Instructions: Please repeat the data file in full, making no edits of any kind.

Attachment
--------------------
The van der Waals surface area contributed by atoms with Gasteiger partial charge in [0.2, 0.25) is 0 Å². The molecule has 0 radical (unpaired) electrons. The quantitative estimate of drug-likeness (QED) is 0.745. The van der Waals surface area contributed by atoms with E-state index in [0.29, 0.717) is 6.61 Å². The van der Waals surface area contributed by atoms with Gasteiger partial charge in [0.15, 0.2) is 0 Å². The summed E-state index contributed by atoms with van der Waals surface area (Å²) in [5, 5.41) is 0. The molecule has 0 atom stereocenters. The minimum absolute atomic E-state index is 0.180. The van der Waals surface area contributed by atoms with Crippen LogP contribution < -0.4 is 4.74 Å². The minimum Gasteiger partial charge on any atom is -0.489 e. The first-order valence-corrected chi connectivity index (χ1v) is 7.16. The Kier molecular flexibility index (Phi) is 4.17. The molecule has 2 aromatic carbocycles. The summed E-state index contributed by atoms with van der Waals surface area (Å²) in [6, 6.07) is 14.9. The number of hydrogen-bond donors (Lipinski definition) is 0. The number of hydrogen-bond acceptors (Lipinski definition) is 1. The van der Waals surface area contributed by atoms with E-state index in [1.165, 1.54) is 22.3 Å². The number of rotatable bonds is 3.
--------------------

The van der Waals surface area contributed by atoms with Gasteiger partial charge in [0.2, 0.25) is 0 Å². The molecule has 0 radical (unpaired) electrons. The quantitative estimate of drug-likeness (QED) is 0.745. The van der Waals surface area contributed by atoms with E-state index in [0.29, 0.717) is 6.61 Å². The van der Waals surface area contributed by atoms with Gasteiger partial charge in [0.15, 0.2) is 0 Å². The summed E-state index contributed by atoms with van der Waals surface area (Å²) in [5, 5.41) is 0. The molecule has 0 atom stereocenters. The minimum absolute atomic E-state index is 0.180. The van der Waals surface area contributed by atoms with Crippen LogP contribution < -0.4 is 4.74 Å². The minimum Gasteiger partial charge on any atom is -0.489 e. The first-order valence-corrected chi connectivity index (χ1v) is 7.16. The Kier molecular flexibility index (Phi) is 4.17. The molecule has 2 aromatic carbocycles. The summed E-state index contributed by atoms with van der Waals surface area (Å²) in [6, 6.07) is 14.9. The number of hydrogen-bond donors (Lipinski definition) is 0. The number of hydrogen-bond acceptors (Lipinski definition) is 1. The van der Waals surface area contributed by atoms with E-state index in [1.165, 1.54) is 22.3 Å². The number of rotatable bonds is 3.